Updated: Feb 18, 2019
The person we want most to love us is ourself. But when we attempt to bring love to ourself, ..., we discover that we sometimes think we don't deserve it.
We have somehow come to think that it's not appropriate to love ourselves -- that we're not worthy of self-love -- because we have lost our natural love of ourselves, our natural self-respect.
We let go of our sense of unworthiness not by submitting it to the ax or trying to control or suppress it, but by giving it enough room to see its own workings.
We are worthy of letting go of our unworthiness. If we did nothing but practice letting go of unworthiness, much of the stuff we're working so hard to clear away would have no support system.
The work which will awaken us is that of becoming keenly aware of unworthiness without judging it. Gently, with patience and a lot of love, we acknowledge the being we really are.
Stephen Levine: A Gradual Awakening
In selecting the extracts from Stephen Levine's chapter on The Sense of Unworthiness that can be found in his extraordinary book, my interest was in focusing on something that seems to be common among those of us who take this path. Because there is an impulse to "improve" ourselves, we may have bought into the idea that there is something "wrong" with us; something that has to be changed before we can really get anywhere. If this were true, the basis of the practice would be a well intentioned form of self-attack. But this path is based on non-violence, and non-violence begins at home. Non-violence grows outward from the interior seed of self-love.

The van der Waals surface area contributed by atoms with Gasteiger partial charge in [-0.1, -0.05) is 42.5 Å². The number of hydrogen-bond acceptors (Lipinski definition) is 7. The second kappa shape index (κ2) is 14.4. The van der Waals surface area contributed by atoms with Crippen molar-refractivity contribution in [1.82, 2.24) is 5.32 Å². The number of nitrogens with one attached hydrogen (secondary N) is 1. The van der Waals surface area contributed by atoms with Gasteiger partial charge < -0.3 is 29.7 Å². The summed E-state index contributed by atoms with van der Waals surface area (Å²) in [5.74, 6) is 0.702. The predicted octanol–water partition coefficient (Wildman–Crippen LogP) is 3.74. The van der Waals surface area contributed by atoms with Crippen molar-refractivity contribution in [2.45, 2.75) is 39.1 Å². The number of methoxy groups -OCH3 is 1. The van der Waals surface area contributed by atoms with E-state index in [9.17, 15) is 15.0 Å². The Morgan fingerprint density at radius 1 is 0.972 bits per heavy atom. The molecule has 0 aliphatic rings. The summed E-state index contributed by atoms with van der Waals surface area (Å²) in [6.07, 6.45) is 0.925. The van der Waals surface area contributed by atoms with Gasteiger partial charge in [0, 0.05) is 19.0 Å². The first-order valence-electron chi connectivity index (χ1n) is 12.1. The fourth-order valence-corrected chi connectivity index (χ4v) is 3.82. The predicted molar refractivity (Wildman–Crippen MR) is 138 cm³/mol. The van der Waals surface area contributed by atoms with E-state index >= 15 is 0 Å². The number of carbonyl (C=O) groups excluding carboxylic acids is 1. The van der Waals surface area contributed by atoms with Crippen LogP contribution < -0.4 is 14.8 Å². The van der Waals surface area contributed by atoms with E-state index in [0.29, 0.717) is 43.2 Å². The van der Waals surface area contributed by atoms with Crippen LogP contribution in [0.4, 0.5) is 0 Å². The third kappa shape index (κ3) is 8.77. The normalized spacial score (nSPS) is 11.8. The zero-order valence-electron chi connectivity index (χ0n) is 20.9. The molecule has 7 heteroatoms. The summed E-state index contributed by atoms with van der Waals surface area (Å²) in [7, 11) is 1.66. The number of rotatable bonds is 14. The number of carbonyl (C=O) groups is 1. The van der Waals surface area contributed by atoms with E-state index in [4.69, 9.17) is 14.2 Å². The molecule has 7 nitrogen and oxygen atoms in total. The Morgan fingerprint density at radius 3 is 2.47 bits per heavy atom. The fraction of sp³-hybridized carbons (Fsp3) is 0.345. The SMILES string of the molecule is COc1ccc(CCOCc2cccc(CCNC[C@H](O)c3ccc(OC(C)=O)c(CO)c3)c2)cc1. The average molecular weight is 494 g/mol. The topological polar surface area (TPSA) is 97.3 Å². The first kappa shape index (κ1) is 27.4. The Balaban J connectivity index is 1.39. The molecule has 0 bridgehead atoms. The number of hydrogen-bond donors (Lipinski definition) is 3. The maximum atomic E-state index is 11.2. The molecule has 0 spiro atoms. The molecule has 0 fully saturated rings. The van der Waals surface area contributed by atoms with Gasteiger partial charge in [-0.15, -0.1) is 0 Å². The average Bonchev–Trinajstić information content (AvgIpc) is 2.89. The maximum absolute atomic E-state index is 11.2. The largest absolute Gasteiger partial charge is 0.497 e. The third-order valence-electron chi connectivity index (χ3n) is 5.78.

Reading the passages you might notice the skillful technique of addressing this tendency toward the sense of unworthiness: Letting go.
What are we letting of of?
The lie. We are letting go of something that was never true.
We are relinquishing the concepts of self that we have unconsciously taken to be true without examination. We are letting go of the sense of self as being someone who is fundamentally flawed. We are releasing the ego's need to be soothed by getting mired in feeling unworthy so that someone else can bestow the antidote of being found worthy. Ultimately we are letting go of the ego/personality belief that keeps us stuck in this need for self-pity by holding ourselves pitiable. We are letting go of unworthiness itself, and, in doing so, we are acknowledging that everyone, every being, is worthy of self-respect, worthy of self-love.
We are reclaiming something that we may have thought we had lost along the way. We are realizing that we are actually worthy of our own love in this very moment.
A few words in the final sentence reveal the way out: "We acknowledge the being we really are." It's the present tense that we should notice here. We are not talking about the being we will become but the being that is here right NOW.
In other words we are worthy of this love as we are. There isn't something we have to fix before we can be worthy. There's nothing missing that has to be supplied by someone or something else before we can become worthy.
We are here in this world -- with all our humanity -- worthy of self-love while we are in these conditions.
We are worthy of our own love while we are exactly LIKE THIS.